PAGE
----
Take Action Now to Help Save Western Monarchs
Join the Xerces Society in asking your elected officials to protect these butterflies
(Photo: The Xerces Society / Stephanie McKnight)
Ask congress to pass critical protections for monarchs.
The Monarch Act of 2021
The Monarch Action, Recovery, and Conservation of Habitat Act, or Monarch Act of 2021 introduced in the Senate by Senator Jeff Merkley of Oregon and in the House of Representatives by Representatives Jimmy Panetta and Salud Carbajal of California will provide funding for conservation activities to restore, enhance, and manage overwintering and breeding habitats of monarch populations in the western U.S. The act will:
Authorize the appropriation of $12.5 million per year for the next five years to a Western Monarch Butterfly Rescue Fund
Provide $12.5 million for each of five years to support impementation of the Western Monarch Butterfly Conservation Plan prepared by the Western Association of Fish and Wildlife Agencies
Facilitate the implementation of the Western Monarch Butterfly Conservation Plan prepared by the Western Association of Fish and Wildlife Agencies
Why This Act Matters
Once common, the monarch butterfly is experiencing an alarming decline primarily due to the loss of overwintering and breeding habitat, pesticide use, and climate change. In the western U.S., the Xerces Society's Western Monarch Thanksgiving Count in 2020 recorded fewer than 2,000 monarch butterflies at their overwintering sites on the California coast. These critically low numbers indicate the monarch overwintering population is a mere 0.01% of its historic size. As the western monarch population edges closer to extinction—and with no federal or state protections—monarchs need the resources that this act will provide to support restoration of their habitats and, ultimately, the recovery of their population. This act will provide much needed support at a critical time.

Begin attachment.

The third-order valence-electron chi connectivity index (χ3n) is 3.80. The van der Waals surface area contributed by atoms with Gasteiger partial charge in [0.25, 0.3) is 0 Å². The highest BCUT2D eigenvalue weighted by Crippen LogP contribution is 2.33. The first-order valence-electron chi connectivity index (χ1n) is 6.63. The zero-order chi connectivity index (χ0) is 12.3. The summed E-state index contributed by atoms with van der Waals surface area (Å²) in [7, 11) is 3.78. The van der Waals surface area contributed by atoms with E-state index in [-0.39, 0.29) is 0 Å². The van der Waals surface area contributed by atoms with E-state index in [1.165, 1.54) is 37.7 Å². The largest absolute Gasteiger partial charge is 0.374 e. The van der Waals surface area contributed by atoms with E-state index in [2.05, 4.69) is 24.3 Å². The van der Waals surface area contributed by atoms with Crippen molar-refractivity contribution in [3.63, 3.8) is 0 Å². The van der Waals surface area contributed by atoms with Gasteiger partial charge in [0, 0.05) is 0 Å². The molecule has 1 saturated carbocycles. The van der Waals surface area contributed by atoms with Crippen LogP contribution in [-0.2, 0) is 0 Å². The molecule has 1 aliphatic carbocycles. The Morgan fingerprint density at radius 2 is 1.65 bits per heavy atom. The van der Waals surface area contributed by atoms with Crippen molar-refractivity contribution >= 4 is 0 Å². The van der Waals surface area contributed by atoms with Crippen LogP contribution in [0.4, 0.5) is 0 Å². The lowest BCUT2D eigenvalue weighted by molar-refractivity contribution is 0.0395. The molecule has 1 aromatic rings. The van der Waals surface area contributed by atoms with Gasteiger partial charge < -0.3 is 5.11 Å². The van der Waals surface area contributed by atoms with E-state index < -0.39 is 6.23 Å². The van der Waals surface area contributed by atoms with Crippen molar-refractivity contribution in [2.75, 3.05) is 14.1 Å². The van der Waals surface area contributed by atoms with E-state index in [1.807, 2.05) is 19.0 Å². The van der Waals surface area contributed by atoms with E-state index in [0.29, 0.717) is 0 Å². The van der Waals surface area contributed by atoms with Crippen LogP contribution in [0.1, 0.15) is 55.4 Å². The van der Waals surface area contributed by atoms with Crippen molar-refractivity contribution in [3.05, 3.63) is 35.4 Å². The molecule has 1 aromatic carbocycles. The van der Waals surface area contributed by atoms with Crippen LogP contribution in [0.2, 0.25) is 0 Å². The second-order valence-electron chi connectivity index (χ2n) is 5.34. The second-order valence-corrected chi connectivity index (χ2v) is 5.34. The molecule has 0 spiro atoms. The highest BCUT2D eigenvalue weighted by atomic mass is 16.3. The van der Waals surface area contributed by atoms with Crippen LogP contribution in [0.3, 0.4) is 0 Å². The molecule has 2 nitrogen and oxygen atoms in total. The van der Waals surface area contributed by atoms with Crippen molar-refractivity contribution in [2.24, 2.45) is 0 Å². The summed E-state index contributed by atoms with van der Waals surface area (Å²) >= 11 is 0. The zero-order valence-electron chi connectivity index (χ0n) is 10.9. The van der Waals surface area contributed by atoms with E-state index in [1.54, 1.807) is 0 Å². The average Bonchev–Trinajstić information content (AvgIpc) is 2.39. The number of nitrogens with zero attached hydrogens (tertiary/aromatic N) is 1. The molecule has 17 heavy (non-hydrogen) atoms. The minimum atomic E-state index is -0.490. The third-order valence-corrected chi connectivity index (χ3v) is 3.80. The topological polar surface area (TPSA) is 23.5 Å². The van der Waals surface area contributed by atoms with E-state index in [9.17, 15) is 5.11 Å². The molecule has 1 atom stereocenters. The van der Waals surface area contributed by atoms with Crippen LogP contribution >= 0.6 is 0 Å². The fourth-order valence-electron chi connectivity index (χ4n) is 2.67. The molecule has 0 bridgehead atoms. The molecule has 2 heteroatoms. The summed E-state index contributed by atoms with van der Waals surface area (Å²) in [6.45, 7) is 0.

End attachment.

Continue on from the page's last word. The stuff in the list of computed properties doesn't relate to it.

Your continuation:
Monarchs in western North America, the population that overwinters in California, have declined dramatically in recent years. This photo was taken in 2010 at Point Lobos. The trees in many overwintering sites are now bare of butterflies. (Photo: Xerces Society / Candace Fallon.)